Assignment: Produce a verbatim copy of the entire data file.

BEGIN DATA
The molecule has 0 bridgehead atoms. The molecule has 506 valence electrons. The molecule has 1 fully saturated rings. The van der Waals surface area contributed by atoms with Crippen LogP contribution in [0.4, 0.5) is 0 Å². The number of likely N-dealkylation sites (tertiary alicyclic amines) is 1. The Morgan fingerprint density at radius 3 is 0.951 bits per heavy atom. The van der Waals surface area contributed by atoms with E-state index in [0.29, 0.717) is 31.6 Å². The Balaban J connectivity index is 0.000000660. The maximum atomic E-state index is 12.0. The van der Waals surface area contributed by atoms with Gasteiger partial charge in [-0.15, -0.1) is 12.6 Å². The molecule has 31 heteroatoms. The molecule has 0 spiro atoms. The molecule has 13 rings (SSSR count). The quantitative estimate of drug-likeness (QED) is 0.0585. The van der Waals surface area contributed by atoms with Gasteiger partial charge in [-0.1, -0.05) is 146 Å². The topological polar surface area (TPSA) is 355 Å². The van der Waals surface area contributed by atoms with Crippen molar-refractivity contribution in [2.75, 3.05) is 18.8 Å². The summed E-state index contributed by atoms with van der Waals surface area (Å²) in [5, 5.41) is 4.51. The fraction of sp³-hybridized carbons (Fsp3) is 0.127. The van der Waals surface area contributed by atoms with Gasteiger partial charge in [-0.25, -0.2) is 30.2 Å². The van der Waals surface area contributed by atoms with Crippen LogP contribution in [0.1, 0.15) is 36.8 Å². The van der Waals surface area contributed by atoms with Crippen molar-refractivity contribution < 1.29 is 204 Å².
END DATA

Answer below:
The molecule has 0 bridgehead atoms. The molecule has 506 valence electrons. The molecule has 1 fully saturated rings. The van der Waals surface area contributed by atoms with Crippen LogP contribution in [0.4, 0.5) is 0 Å². The number of likely N-dealkylation sites (tertiary alicyclic amines) is 1. The Morgan fingerprint density at radius 3 is 0.951 bits per heavy atom. The van der Waals surface area contributed by atoms with E-state index in [0.29, 0.717) is 31.6 Å². The Balaban J connectivity index is 0.000000660. The maximum atomic E-state index is 12.0. The van der Waals surface area contributed by atoms with Gasteiger partial charge in [-0.15, -0.1) is 12.6 Å². The molecule has 31 heteroatoms. The molecule has 0 spiro atoms. The molecule has 13 rings (SSSR count). The quantitative estimate of drug-likeness (QED) is 0.0585. The van der Waals surface area contributed by atoms with Gasteiger partial charge in [-0.1, -0.05) is 146 Å². The topological polar surface area (TPSA) is 355 Å². The van der Waals surface area contributed by atoms with Crippen molar-refractivity contribution in [2.75, 3.05) is 18.8 Å². The summed E-state index contributed by atoms with van der Waals surface area (Å²) in [5, 5.41) is 4.51. The fraction of sp³-hybridized carbons (Fsp3) is 0.127. The van der Waals surface area contributed by atoms with Gasteiger partial charge in [-0.25, -0.2) is 30.2 Å². The van der Waals surface area contributed by atoms with Crippen LogP contribution in [0.1, 0.15) is 36.8 Å². The van der Waals surface area contributed by atoms with Crippen molar-refractivity contribution < 1.29 is 204 Å².